Some residents of the central city of Xian protested on social media about the shortage of food after almost a week of confinement due to an outbreak of coronavirus, after which the authorities began a food delivery campaign.
In addition, the National Health Commission of China announced the detection of 155 cases this Wednesday in the city, of 13 million inhabitants and in which 1,117 positive cases have been found since December 9.
The authorities of Xian decreed a confinement that prohibits leaving the city without a negative PCR and an official permit and ordered the closure of most public places, with the exception of some supermarkets and medical institutions, and the cancellation of all events and activities both indoors and outdoors.
Since the beginning of the pandemic, only two Chinese cities have been subjected to confinement of similar characteristics: Wuhan (center) in the initial outbreak in early 2020 and Shijiazhuang (north) last January.
The social network Weibo, similar to Twitter, was the channel through which several affected by the lack of food in Xian chose to protest: “The epidemic situation in Xian is serious, we can accept the massive rounds of PCR, stay at home and other measures, but do not make us unable to eat or buy food,” declared a user.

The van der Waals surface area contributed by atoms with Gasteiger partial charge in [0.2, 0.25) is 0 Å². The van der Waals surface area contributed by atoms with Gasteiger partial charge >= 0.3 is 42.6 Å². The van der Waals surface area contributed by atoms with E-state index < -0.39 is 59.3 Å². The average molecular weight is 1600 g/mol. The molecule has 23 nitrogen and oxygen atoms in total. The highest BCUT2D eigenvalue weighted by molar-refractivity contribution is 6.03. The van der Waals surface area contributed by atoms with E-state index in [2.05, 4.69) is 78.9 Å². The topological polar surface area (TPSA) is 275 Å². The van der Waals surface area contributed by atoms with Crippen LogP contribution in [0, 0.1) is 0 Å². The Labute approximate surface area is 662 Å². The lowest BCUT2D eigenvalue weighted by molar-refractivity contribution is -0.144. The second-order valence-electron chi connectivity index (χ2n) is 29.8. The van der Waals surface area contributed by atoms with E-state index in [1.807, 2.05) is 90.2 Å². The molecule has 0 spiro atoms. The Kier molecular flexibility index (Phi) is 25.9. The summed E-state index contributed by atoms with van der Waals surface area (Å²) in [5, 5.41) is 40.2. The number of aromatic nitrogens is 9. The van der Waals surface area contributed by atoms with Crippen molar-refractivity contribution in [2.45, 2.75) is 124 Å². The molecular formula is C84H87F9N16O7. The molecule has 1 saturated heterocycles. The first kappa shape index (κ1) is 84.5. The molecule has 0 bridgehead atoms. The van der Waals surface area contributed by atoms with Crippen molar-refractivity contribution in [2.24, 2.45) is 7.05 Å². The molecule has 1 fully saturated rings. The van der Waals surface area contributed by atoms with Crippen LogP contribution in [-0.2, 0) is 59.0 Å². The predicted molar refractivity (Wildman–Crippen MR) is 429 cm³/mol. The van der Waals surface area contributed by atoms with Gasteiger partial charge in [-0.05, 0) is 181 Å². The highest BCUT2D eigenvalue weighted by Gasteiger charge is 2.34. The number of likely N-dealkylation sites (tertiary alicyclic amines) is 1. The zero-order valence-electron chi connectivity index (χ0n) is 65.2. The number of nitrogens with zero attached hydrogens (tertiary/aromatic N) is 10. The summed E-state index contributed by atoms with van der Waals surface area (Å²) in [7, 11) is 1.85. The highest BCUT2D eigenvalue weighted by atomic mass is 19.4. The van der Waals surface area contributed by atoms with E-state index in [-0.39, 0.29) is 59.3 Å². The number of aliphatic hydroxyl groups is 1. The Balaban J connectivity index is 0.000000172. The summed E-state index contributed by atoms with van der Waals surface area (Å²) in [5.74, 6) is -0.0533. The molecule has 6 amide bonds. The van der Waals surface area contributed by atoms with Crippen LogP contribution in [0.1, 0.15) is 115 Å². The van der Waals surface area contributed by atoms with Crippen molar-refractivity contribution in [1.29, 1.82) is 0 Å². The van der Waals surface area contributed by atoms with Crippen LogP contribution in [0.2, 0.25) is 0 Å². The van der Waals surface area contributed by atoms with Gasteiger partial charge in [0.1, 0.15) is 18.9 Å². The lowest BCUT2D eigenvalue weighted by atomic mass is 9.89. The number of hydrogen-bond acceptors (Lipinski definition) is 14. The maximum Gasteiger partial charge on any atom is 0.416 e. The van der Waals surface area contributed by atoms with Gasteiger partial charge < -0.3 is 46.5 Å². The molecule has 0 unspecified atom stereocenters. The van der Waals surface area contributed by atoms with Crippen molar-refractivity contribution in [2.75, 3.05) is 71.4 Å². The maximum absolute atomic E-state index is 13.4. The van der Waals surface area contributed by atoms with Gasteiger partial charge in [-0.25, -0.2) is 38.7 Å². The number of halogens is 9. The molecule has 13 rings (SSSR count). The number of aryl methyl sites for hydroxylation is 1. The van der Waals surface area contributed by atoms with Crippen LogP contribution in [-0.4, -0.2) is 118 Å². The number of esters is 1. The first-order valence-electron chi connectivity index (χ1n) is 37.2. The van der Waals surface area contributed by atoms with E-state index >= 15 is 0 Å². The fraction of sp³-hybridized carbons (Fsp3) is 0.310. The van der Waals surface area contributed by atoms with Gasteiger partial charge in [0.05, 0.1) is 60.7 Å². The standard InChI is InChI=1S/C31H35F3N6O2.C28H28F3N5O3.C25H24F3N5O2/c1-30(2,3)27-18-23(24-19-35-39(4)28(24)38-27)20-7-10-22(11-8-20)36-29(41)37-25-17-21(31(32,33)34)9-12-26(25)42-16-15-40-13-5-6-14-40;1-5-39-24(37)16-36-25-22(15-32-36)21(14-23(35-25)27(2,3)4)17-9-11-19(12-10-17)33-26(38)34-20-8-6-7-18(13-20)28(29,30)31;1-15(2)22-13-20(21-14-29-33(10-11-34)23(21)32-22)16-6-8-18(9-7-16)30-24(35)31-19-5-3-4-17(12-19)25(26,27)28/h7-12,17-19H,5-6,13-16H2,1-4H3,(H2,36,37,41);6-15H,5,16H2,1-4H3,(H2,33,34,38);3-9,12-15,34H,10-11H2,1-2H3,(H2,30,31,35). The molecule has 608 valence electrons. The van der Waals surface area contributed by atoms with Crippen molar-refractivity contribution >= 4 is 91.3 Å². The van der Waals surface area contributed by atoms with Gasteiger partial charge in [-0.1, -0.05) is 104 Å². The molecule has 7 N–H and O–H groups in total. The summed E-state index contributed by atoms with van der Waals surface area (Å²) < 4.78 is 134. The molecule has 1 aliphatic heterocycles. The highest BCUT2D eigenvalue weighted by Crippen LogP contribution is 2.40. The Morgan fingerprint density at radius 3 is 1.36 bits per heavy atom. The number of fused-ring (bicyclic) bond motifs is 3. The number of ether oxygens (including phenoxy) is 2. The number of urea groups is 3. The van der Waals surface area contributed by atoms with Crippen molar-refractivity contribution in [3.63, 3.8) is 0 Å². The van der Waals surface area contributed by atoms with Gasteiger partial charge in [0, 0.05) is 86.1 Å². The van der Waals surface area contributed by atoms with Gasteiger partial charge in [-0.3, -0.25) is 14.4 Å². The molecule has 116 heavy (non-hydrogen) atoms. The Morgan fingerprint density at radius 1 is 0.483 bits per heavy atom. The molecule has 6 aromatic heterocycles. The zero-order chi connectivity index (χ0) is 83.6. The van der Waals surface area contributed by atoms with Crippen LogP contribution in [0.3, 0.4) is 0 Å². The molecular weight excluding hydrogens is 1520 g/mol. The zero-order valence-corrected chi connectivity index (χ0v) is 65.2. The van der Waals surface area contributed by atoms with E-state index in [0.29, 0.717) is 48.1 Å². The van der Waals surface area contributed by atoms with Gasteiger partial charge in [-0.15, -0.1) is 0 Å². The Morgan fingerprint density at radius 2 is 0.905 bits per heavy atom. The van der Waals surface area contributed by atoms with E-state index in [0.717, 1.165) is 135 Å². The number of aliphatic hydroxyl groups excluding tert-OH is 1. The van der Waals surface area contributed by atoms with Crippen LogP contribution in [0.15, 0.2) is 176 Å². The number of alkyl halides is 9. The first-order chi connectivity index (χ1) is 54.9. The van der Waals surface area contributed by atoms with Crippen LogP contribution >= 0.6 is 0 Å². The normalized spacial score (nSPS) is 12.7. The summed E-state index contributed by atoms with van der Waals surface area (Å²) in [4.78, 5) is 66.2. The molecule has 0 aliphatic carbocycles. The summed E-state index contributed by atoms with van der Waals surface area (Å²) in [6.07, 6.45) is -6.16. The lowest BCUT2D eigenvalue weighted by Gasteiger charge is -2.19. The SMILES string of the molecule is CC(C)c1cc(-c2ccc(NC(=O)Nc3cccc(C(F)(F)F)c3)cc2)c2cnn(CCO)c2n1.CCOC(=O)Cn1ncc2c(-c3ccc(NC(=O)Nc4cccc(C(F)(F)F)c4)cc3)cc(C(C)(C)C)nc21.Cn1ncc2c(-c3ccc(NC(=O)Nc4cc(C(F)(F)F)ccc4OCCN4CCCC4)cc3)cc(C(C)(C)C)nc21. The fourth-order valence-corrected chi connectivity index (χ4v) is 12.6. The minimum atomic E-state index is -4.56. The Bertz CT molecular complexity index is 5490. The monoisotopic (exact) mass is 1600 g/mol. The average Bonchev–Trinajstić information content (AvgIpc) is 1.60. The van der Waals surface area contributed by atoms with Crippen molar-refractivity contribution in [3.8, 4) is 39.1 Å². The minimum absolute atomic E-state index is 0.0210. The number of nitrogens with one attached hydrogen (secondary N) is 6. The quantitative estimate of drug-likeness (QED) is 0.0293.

Another commenter stated: “I am no longer afraid of the virus, but I am afraid of starving”.
Originally, when the confinement of the city was decreed last Thursday, the authorities allowed a member of each household to go out every two days to the supermarket to buy groceries, but, according to the testimony of several Weibo users, they have found that several establishments have been forced to close and with what the confinement in some areas is stricter than announced, with the neighborhood committees restricting any exit from the neighborhood.
A Weibo user located in the central district of Yantai stated: “They do not let us leave the neighborhood and online home shopping platforms do not deliver to this area, if we continue like this we will starve.”
This Wednesday, the authorities blamed the difficulty of buying food on the “shortage of delivery men” and began to distribute basic products such as flour, eggs or oil among the population.
The distribution of food was celebrated by several Internet users from XianAlthough other residents wondered when the distribution would play in their neighborhoods:
“When does it reach the Beilin district? We have almost no food left,” said one user, to whom an official Xian Government account on Weibo asked her patience and assured her that the food was on its way.
According to official data from China, since the beginning of the pandemic, 101,890 people have been infected in the country, among whom 94,691 have managed to heal and 4,636 died.
Melissa Galbraith is the World News reporter for Globe Live Media. She covers all the major events happening around the World. From Europe to Americas, from Asia to Antarctica, Melissa covers it all. Never miss another Major World Event by bookmarking her author page right here.